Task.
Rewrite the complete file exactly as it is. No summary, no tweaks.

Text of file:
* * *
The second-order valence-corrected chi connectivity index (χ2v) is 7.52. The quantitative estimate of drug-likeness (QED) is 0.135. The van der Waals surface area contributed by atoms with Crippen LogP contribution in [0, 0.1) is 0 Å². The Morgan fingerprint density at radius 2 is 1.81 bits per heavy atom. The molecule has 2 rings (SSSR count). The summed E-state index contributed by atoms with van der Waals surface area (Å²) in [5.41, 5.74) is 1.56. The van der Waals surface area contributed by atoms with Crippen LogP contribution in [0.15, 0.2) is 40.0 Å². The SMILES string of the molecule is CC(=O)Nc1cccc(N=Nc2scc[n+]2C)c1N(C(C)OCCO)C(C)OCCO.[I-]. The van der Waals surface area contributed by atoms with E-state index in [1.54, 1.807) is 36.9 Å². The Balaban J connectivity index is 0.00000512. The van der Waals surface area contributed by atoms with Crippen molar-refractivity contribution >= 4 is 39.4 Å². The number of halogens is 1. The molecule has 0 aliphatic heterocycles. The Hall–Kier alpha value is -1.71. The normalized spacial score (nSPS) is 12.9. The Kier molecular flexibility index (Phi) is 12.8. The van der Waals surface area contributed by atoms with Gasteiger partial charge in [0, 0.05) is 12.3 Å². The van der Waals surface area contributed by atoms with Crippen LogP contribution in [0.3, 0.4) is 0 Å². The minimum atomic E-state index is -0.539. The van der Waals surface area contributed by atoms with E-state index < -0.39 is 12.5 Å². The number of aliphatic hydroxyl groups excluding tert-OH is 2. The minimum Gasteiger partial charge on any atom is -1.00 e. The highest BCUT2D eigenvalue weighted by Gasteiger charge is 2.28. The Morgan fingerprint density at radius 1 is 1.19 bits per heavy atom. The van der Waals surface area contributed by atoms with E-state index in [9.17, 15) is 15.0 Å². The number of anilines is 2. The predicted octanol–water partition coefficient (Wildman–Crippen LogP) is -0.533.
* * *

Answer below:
The second-order valence-corrected chi connectivity index (χ2v) is 7.52. The quantitative estimate of drug-likeness (QED) is 0.135. The van der Waals surface area contributed by atoms with Crippen LogP contribution in [0, 0.1) is 0 Å². The Morgan fingerprint density at radius 2 is 1.81 bits per heavy atom. The molecule has 2 rings (SSSR count). The summed E-state index contributed by atoms with van der Waals surface area (Å²) in [5.41, 5.74) is 1.56. The van der Waals surface area contributed by atoms with Crippen LogP contribution in [0.15, 0.2) is 40.0 Å². The SMILES string of the molecule is CC(=O)Nc1cccc(N=Nc2scc[n+]2C)c1N(C(C)OCCO)C(C)OCCO.[I-]. The van der Waals surface area contributed by atoms with E-state index in [1.54, 1.807) is 36.9 Å². The Balaban J connectivity index is 0.00000512. The van der Waals surface area contributed by atoms with Crippen molar-refractivity contribution >= 4 is 39.4 Å². The number of halogens is 1. The molecule has 0 aliphatic heterocycles. The Hall–Kier alpha value is -1.71. The normalized spacial score (nSPS) is 12.9. The Kier molecular flexibility index (Phi) is 12.8. The van der Waals surface area contributed by atoms with Gasteiger partial charge in [0, 0.05) is 12.3 Å². The van der Waals surface area contributed by atoms with Crippen LogP contribution in [0.3, 0.4) is 0 Å². The minimum atomic E-state index is -0.539. The van der Waals surface area contributed by atoms with E-state index < -0.39 is 12.5 Å². The number of aliphatic hydroxyl groups excluding tert-OH is 2. The minimum Gasteiger partial charge on any atom is -1.00 e. The highest BCUT2D eigenvalue weighted by Gasteiger charge is 2.28. The Morgan fingerprint density at radius 1 is 1.19 bits per heavy atom. The van der Waals surface area contributed by atoms with E-state index in [9.17, 15) is 15.0 Å². The number of anilines is 2. The predicted octanol–water partition coefficient (Wildman–Crippen LogP) is -0.533.